New York City High Line

Using Mobile Data to analyze customer demographics, geographics, and on-site behavior to predict symbiotic relationships.

There is much talk – and much confusion – among real estate owners and developers about the myriad applications for “geofencing,” “big data,” “massive mobile device data” and “artificial intelligence.” At Alexander Babbage, we demystify these terms and provide the real estate industry not simply with data but with practical information and augmented intelligence to answer to real-world development, leasing and marketing questions.

In November 2018, we used mobile device data to quantify key visitation metrics for New York City’s major retail shopping districts for JLL. Findings from the analysis confirmed that Union Square attracts the most Millennials, Meatpacking sees the greatest percentage of visitors between 11:00 pm – 4:00 am, and visitors to Madison Avenue and Fifth Avenue linger longer – more than 2.5 hours.

These findings piqued the interest of Bloomberg News, who, when writing a pre-opening story about Hudson Yards asked a key question. The question posed by Bloomberg News was: Can anonymous mobile device data be used to understand the demographic and geographic profile and the on-site behaviors of visitors to New York City’s High Line1 – and there-fore inform whether the High Line and Hudson Yards are likely to have a symbiotic relationship? In short, are visitors to the High Line likely to shop and dine at Hudson Yards, or is their profile a mismatch with the Hudson Yards’ merchandising strategy?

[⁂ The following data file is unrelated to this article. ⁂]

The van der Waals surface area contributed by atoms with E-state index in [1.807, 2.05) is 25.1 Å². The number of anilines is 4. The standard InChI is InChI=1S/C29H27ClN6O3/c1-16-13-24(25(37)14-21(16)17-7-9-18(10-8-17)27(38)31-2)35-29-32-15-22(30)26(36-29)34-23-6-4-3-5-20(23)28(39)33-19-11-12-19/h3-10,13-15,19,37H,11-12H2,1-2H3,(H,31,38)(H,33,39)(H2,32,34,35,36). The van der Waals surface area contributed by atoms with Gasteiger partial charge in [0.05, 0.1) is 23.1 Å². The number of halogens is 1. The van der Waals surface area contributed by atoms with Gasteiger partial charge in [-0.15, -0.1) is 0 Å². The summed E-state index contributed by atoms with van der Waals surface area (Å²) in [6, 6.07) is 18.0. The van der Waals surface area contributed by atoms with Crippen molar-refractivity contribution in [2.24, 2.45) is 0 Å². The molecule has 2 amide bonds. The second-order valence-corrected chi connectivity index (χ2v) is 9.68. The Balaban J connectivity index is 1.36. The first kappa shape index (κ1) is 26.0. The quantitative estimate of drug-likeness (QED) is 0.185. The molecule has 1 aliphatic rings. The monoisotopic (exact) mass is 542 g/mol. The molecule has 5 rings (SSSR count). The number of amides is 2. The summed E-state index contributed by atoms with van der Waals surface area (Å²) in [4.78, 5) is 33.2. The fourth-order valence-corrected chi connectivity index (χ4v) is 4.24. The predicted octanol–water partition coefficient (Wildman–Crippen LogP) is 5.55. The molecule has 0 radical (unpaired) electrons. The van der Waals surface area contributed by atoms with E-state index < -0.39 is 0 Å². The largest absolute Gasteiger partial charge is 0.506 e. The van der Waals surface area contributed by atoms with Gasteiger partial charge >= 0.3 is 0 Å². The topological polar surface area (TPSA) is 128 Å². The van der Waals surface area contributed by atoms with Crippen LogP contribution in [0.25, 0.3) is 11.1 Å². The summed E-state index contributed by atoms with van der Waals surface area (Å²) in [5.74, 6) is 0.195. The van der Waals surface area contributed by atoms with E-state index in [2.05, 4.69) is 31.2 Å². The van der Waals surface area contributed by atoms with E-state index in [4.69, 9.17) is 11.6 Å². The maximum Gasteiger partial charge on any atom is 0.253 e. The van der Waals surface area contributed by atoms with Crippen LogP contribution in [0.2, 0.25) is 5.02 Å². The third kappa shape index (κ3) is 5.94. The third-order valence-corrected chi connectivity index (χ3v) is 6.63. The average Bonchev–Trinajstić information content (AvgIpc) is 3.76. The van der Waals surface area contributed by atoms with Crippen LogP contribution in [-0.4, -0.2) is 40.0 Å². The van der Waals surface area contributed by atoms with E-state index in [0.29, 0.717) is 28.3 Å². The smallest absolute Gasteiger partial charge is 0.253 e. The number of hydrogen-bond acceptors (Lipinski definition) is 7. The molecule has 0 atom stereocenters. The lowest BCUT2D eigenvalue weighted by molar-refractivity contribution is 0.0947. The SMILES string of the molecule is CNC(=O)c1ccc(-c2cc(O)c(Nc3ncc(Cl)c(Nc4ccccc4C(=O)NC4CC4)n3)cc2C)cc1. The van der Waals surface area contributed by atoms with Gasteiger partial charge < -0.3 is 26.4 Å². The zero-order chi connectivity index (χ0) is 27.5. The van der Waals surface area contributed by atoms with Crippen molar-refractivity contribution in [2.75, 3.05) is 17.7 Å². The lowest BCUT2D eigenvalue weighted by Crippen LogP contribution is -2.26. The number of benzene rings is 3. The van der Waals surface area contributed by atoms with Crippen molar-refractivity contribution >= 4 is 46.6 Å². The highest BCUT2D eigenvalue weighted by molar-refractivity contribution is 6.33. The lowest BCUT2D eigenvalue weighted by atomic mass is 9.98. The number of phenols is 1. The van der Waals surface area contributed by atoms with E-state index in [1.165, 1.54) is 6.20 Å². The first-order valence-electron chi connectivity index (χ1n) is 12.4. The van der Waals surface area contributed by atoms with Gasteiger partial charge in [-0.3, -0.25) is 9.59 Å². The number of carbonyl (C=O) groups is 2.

The High Line, New York City
1 The High Line is an elevated public park/walking trail along what was once a freight railroad track along Manhattan’s West Side. It attracts 7 million visitors annually.

To answer these questions of who visited the High Line, Alexander Babbage geofenced the High Line, captured anonymized visitor data from calendar year 2018 and then leveraged its proprietary TruTrade® methodology to quantify the age, income, state of residence and visit duration of visitors to the High Line to answer the reporter’s questions. Alexander Babbage provided Bloomberg News with the following findings:

  • Compared to New York City residents, visitors to the High Line are YOUNG, EDUCATED, WEALTHY and DIVERSE – and they spend an average of one hour and 34 minutes on the High Line.
  • 24% more likely to be younger than age 34.
  • 48% more likely to have a college or postgraduate degree.
  • 32% more likely to have household income of $100,000 or more.
  • A demographic reflection of New York City’s diversity – 51% of High Line visitors are non white vs. 55% in New York City.
  • 25% of visitors to the High Line reside outside of New York and New Jersey.

Key Take Away: The profile and behavior of the High Line’s visitors are well aligned with Hudson Yards’ merchandising mix with a particularly promising opportunity for High Line visitors to eat, drink and dine at Hudson Yards.

https://www.bloomberg.com/news/articles/2019-03-07/hudson-yards-bets-2-billion-a-new-manhattan-mall-can-succeed

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